References, Tags, and Portals are all ways of using the same content in multiple places and defining how things relate to each other. However, they have distinct functions.
Suppose you have two Rems, creatively called A and B, and you're editing A and want to refer to B.
In a few words
A link to another Rem
A note that A goes in category B
A window showing another Rem
B is related to A
A is a type of B
B is used in the context of A
How to create it
What it looks like
Everything it does
A Reference is simply a link to another Rem. The name of the Rem you reference appears in blue, and clicking on it takes you to the referenced Rem.
Use References when you want to mention some other related concept or piece of information, but don't think you'll need to immediately revisit its definition when rereading the notes later. If you think you will need the definition, you might prefer a Portal instead for greater convenience.
There's one additional trick to References: In RemNote, all links are bidirectional. That is, if you create a reference from Keyboard to Computer, you can not only see this link when looking at the Keyboard Rem, but also when looking at the Computer Rem. This backwards link (often called a backlink) appears under a References section which you can access by clicking the numbered bubble to the right of the Computer Rem.
The simplest way to create a Reference is to press
[[ while typing; this will bring up an inline search box which you can use to find the Rem you want to reference.
Tagging one Rem with another means that the tagged Rem is a type of the tagging Rem. For instance, a Keyboard and a Mouse are both types of Hardware, so you might apply the Hardware tag to these two Rems.
As with References, tags are bidirectional; you can see all of the places a tag is used by clicking the numbered bubble on that tag's Rem.
The simplest way to add a tag to a Rem is to press
## while typing; this will bring up an inline search box which you can use to find the Rem you want to tag the current Rem with.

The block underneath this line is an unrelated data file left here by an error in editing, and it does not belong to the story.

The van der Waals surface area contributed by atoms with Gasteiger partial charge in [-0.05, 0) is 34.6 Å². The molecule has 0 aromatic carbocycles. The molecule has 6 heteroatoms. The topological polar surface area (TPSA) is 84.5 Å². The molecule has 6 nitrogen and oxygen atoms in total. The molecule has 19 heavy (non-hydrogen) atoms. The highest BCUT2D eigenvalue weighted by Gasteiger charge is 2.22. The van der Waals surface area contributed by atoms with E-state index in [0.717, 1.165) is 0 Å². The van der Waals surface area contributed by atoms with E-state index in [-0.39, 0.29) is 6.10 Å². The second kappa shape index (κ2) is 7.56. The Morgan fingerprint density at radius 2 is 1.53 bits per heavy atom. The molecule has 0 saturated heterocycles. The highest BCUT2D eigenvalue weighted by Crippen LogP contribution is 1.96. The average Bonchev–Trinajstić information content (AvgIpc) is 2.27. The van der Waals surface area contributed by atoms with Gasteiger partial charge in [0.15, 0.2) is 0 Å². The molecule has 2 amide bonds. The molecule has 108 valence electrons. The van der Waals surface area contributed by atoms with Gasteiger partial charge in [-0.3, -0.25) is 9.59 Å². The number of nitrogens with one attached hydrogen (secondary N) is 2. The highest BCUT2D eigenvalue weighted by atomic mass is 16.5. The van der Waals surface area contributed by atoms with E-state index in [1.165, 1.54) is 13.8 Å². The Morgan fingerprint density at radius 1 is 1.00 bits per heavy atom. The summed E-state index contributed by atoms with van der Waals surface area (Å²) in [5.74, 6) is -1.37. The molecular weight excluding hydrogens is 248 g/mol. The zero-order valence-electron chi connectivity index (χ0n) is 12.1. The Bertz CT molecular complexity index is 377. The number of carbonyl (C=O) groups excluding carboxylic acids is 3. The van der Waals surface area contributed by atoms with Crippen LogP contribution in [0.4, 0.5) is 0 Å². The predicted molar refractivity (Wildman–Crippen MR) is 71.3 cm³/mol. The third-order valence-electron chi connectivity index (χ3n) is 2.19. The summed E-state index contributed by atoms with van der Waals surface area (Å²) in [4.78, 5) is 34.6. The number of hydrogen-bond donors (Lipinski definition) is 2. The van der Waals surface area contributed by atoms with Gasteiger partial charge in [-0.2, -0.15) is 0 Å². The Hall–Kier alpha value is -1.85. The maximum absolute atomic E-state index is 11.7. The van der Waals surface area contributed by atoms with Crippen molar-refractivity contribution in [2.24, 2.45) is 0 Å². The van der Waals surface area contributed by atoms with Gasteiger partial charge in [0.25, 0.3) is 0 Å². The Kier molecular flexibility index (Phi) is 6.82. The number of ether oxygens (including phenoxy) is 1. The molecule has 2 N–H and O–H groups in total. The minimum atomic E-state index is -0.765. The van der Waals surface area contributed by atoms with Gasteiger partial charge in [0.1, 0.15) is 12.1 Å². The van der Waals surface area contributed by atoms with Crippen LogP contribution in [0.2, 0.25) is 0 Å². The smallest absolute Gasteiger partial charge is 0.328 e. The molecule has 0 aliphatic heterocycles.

A Portal displays a particular Rem, and optionally some or all of its descendants, at an arbitrary place within some other notes. You can think of a portal like a window cut in the page with the source document placed behind it: you can see all the material at the other location right within the current document, but it's actually located in a different document, and if you update the information in one place, it will be updated in the original location as well as all its portals.
Use Portals when you want to keep information that is relevant in many contexts in one centralized place, but include it directly within your notes on particular sources or more specific topics for easy review.
You can tell that content is part of a portal when there is a blue bar at the left side of the content. When you click inside the portal, the bar extends into a full border around the entire portal.
Again, portals are bidirectional; the numbered bubble will show any places where the current Rem has been included in a portal (unless the portal is within the current document).
The simplest way to add a portal is to press
(( while typing; this will bring up an inline search box which you can use to find the Rem you want to tag the current Rem with.
In other notes systems, features similar to portals may be called transclusions or mirrors.